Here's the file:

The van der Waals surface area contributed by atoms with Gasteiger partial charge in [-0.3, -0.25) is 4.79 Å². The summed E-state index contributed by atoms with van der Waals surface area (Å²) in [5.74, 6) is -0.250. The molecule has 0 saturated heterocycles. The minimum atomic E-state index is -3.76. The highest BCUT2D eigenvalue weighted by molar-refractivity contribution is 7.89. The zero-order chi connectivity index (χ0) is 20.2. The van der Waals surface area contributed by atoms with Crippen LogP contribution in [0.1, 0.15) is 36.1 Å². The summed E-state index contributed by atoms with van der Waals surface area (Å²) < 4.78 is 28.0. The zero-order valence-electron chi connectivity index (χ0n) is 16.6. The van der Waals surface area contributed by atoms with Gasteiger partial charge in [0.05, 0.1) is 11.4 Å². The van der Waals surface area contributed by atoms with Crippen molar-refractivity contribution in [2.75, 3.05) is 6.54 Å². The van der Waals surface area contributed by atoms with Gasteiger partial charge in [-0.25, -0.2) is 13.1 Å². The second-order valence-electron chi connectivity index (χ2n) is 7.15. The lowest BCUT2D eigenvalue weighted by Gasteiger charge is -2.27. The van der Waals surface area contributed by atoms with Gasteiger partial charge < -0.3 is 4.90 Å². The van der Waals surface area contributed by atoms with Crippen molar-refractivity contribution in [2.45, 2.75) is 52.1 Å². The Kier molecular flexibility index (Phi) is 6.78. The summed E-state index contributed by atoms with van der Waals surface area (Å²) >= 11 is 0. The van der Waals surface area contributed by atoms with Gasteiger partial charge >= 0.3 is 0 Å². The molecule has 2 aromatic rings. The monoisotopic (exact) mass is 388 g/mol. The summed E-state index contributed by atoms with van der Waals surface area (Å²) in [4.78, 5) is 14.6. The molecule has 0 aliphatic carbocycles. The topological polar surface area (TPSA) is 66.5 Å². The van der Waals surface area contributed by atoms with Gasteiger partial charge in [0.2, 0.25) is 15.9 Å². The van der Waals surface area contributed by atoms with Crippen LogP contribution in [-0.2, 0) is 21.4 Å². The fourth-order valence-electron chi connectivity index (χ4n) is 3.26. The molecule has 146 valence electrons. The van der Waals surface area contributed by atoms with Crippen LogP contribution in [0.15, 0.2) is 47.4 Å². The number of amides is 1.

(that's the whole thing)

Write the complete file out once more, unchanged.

The van der Waals surface area contributed by atoms with Gasteiger partial charge in [-0.3, -0.25) is 4.79 Å². The summed E-state index contributed by atoms with van der Waals surface area (Å²) in [5.74, 6) is -0.250. The molecule has 0 saturated heterocycles. The minimum atomic E-state index is -3.76. The highest BCUT2D eigenvalue weighted by molar-refractivity contribution is 7.89. The zero-order chi connectivity index (χ0) is 20.2. The van der Waals surface area contributed by atoms with Crippen LogP contribution in [0.1, 0.15) is 36.1 Å². The summed E-state index contributed by atoms with van der Waals surface area (Å²) < 4.78 is 28.0. The zero-order valence-electron chi connectivity index (χ0n) is 16.6. The van der Waals surface area contributed by atoms with Gasteiger partial charge in [0.05, 0.1) is 11.4 Å². The van der Waals surface area contributed by atoms with Crippen molar-refractivity contribution in [2.75, 3.05) is 6.54 Å². The van der Waals surface area contributed by atoms with Gasteiger partial charge in [-0.25, -0.2) is 13.1 Å². The second-order valence-electron chi connectivity index (χ2n) is 7.15. The lowest BCUT2D eigenvalue weighted by Gasteiger charge is -2.27. The van der Waals surface area contributed by atoms with Gasteiger partial charge < -0.3 is 4.90 Å². The van der Waals surface area contributed by atoms with Crippen molar-refractivity contribution in [2.45, 2.75) is 52.1 Å². The Kier molecular flexibility index (Phi) is 6.78. The summed E-state index contributed by atoms with van der Waals surface area (Å²) >= 11 is 0. The van der Waals surface area contributed by atoms with Gasteiger partial charge >= 0.3 is 0 Å². The molecule has 2 aromatic rings. The monoisotopic (exact) mass is 388 g/mol. The summed E-state index contributed by atoms with van der Waals surface area (Å²) in [4.78, 5) is 14.6. The molecule has 0 aliphatic carbocycles. The topological polar surface area (TPSA) is 66.5 Å². The van der Waals surface area contributed by atoms with Gasteiger partial charge in [0.2, 0.25) is 15.9 Å². The van der Waals surface area contributed by atoms with Crippen LogP contribution in [-0.2, 0) is 21.4 Å². The fourth-order valence-electron chi connectivity index (χ4n) is 3.26. The molecule has 146 valence electrons. The van der Waals surface area contributed by atoms with Crippen LogP contribution in [0.15, 0.2) is 47.4 Å². The number of amides is 1.